Auers: Marathon, Andeavor merger sign of ongoing refining trend

By Patrick C. Miller | May 15, 2018

While the $23.3 billion merger agreement announced earlier this month between Marathon Petroleum Corp. and Andeavor won’t go down as one on the biggest mergers in the history of the oil business, it will be the biggest downstream industry deal to date, according to John Auers, executive vice president of Turner, Mason & Co.

In a recent blog for the Dallas-based engineering consulting firm, Auers noted that the merger between Exxon and Mobil was worth $74 billion, BP and Amoco was $48 billion and Chevron and Texaco was $45 billion. Nonetheless, he wrote, “In addition to creating the largest U.S. refiner, it would also continue several trends which have drastically transformed the U.S. refining industry over the last few decades.  One of the key shifts has been a movement away from being dominated by integrated majors to one where independent refiners (companies with no crude producing assets) operate the lion’s share of U.S. capacity.”

Auers said the merger also confirms the trend of refiners seeking to leverage their logistics assets. For example, he said “both Andeavor and Marathon have been active in developing and capturing value from midstream facilities, particularly those that allow their refineries to more cost effectively access crude oil, particularly the growing volumes coming from U.S. tight oil basins.”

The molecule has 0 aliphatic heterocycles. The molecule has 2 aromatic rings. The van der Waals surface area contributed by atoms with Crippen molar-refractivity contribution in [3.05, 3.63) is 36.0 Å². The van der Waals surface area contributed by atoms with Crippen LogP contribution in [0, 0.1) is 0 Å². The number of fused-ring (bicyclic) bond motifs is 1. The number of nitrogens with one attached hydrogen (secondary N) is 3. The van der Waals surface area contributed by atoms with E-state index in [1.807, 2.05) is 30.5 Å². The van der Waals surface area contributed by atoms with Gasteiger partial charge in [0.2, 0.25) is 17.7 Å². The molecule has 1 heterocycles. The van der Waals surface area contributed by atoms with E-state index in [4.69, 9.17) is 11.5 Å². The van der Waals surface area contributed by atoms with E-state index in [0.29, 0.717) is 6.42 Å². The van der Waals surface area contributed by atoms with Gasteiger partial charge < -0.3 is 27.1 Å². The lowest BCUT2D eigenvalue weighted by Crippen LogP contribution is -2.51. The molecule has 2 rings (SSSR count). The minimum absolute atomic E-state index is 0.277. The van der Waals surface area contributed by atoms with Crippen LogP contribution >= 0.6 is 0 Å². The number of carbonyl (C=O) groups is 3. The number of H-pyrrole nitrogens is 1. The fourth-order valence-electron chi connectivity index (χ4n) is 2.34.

Auers, who leads the Turner Mason’s activities in forecasting and writes its weekly “Turning Point” blog, discussed with North American Shale Magazine the trends within the U.S. refining industry that began more than 30 years ago and have resulted in a more flexible and competitive industry.

Is there any reason to think the merger between Marathon and Andeavor won’t be approved?

I would be shocked if it didn’t go through. It doesn’t seem like there are any impediments from the FTC or another standpoint that would cause it not to go through. You have an administration that’s friendly to the energy business. Maybe in a different administration, you might have some questions asked in that direction. The refining operations aren’t located in the same regions, so they’re complementary. I just don’t see any FTC issues.

Do you think U.S. consumers are generally aware of how trends in the refining industry have affected them?

I don’t think the average consumer really knows what’s gone on with the business side of refining from majors to independents. You still see the major brands out there—the Exxon and Chevron brands. You still see Shell out there, even though Shell has definitely shrunk. BP has shrunk the most from a refining standpoint. Consumers mostly buy gasoline at their neighborhood gas stations. I don’t know that they know what’s been happening in the industry. In general, I think it’s had a positive effect on consumers. The refineries are more efficient, although the competition is still there.